Audience with Mme. Henryane de Chaponay, 06.04.2018
Henryane de Chaponay, figure historique du CCFD-Terre Solidaire, nous a quitté

Friday, October 18, 2019

Queen Mother Helen of Romania is Brought to Curtea de Argeş to be Reunited with King Michael

The remains of Queen Mother Helen of Romania (1896-1982; née Princess of Greece and Denmark) were repatriated from Switzerland to Romania on Friday, 18 October. After her death in 1982, Her Majesty was buried at the Bois-de-Vaux Cemetery in Lausanne. During his lifetime, her only child King Michael had expressed the wish that he and his mother be buried near one another; the king died in 2017, and was buried at the New Royal Mausoleum of Curtea de Argeş alongside his wife, Queen Anne. This weekend, this desire of His Majesty to be near his mother will be fulfilled.

Queen Mother Helen's coffin was transported from Switzerland to Otopeni Airport, Bucharest, aboard a plane from the fleet of the Romanian Air Force. The plane was met by three granddaughters of the Queen Mother: Crown Princess Margarita, Princess Sophie, and Princess Marie. Numerous religious and political figures were also present for the religious ceremony at the airport.

From there, Her Majesty the Queen Mother's remains were taken to Elisabeta Palace, and they were then brought to Curtea de Argeş. There an intimate family circle convened to remember the Queen Mother and to prepare for her reburial in the New Royal Mausoleum on Saturday. Those present were Crown Princess Margarita and her husband Prince Radu, Princess Sophie, Princess Marie, Prince Nicholas and his wife Princess Alina Maria.

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Royal Gatherings in the Hague: November 9-10, 2019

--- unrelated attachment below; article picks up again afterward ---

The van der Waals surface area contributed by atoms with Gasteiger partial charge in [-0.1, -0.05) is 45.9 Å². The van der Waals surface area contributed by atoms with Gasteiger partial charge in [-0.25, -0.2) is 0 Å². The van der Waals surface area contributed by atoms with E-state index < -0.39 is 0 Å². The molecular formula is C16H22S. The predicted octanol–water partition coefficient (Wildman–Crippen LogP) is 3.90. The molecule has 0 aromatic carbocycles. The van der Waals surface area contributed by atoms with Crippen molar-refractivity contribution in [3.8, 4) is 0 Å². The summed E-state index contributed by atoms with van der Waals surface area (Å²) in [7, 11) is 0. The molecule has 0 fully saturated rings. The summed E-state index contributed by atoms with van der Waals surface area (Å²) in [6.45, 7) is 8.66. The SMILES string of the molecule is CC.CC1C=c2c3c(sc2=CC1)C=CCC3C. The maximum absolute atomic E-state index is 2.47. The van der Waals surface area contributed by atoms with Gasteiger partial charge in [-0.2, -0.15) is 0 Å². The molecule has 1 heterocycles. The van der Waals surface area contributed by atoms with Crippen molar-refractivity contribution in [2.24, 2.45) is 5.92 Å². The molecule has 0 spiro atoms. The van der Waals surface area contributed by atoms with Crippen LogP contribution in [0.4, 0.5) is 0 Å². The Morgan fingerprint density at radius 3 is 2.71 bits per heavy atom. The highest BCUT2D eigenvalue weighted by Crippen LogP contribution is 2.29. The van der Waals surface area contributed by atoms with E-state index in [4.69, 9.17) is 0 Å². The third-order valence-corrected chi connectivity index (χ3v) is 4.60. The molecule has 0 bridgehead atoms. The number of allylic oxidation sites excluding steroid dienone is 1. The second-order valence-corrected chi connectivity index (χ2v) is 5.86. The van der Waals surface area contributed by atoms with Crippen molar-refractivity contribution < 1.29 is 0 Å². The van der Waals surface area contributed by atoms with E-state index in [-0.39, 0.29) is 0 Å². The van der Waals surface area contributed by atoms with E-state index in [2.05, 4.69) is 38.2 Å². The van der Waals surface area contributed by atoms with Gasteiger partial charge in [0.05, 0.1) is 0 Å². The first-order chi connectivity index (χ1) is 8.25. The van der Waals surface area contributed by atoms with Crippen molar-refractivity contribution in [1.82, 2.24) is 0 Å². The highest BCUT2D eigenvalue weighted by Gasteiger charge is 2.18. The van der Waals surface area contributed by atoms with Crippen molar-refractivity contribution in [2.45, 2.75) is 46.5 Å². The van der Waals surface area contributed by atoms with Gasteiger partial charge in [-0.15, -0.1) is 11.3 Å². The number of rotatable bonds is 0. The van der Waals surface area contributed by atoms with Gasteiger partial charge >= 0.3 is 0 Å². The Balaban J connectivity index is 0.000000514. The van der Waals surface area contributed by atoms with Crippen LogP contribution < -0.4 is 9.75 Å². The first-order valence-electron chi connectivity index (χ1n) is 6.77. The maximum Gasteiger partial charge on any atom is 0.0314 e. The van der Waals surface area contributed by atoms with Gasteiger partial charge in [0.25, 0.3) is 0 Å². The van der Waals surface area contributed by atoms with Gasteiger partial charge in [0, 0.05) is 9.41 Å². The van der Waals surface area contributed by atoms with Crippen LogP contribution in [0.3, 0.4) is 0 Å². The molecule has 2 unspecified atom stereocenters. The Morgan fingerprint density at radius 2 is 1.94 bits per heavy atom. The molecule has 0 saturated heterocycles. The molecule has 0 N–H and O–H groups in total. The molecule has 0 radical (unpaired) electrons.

We are looking forward to welcoming you in the Hague the weekend of 9-10 November 2019.

Presentations are to include various royal topics, among them:

  • Royal Funerals in England – By Robert Golden
  • The Grand Ducal House of Hesse and by Rhine – By Arturo Beéche 
  • The Royal House of Bavaria – The descendants of Prince Franz and Princess Isabella – By Seth B. Leonard
  • Castles and Palaces in Württemberg  – By Susan Symons
  • The Theft of the Hessian Jewels – By Katie Tice
  • An Imperial Wedding in Paris – By Seth B. Leonard
  • The Emirs of Bokhara – By Alex Borg
  • Meanderings of a Royal Auctioneer: Fabergé and Romanov Objects – By Edgar Clin
  • The Duc de Penthièvre – France's richest and most pious prince, great-grandfather of Catholic Royal Europe – By Arturo Beéche 
  • A Royal and Imperial Wedding – Franz Wilhelm of Prussia and Maria Wladimirovna of Russia – By Seth B. Leonard

If interested in joining the weekend, please email us at: or

Space is limited, so don't delay contacting us!

See you in The Hague!

Thursday, October 17, 2019

Civil Marriage for Prince Jean-Christophe and Princess Olympia Napoléon

According to French journalist Frédéric de Natal, Prince Jean-Christophe Napoléon and Countess Olympia von und zu Arco-Zinneberg were civilly married yesterday (17 October 2019) at the town hall in Neuilly-sur-Seine.

The Prince and Princess Napoléon will celebrate their religious marriage on Saturday, 19 October, at 11:00am in the Cathedrale Saint-Louis des Invalides in Paris.

Six hundred guests are expected to attend.

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Princess of Baden, A Great-Niece of Duke of Edinburgh, Marries German Financier

According to the recent edition of the German magazine BUNTE, Princess Aglaë of Baden has recently married Wolf von Trotha at Amorbach.

Princess Aglaë of Baden
Photo Source: Garten Design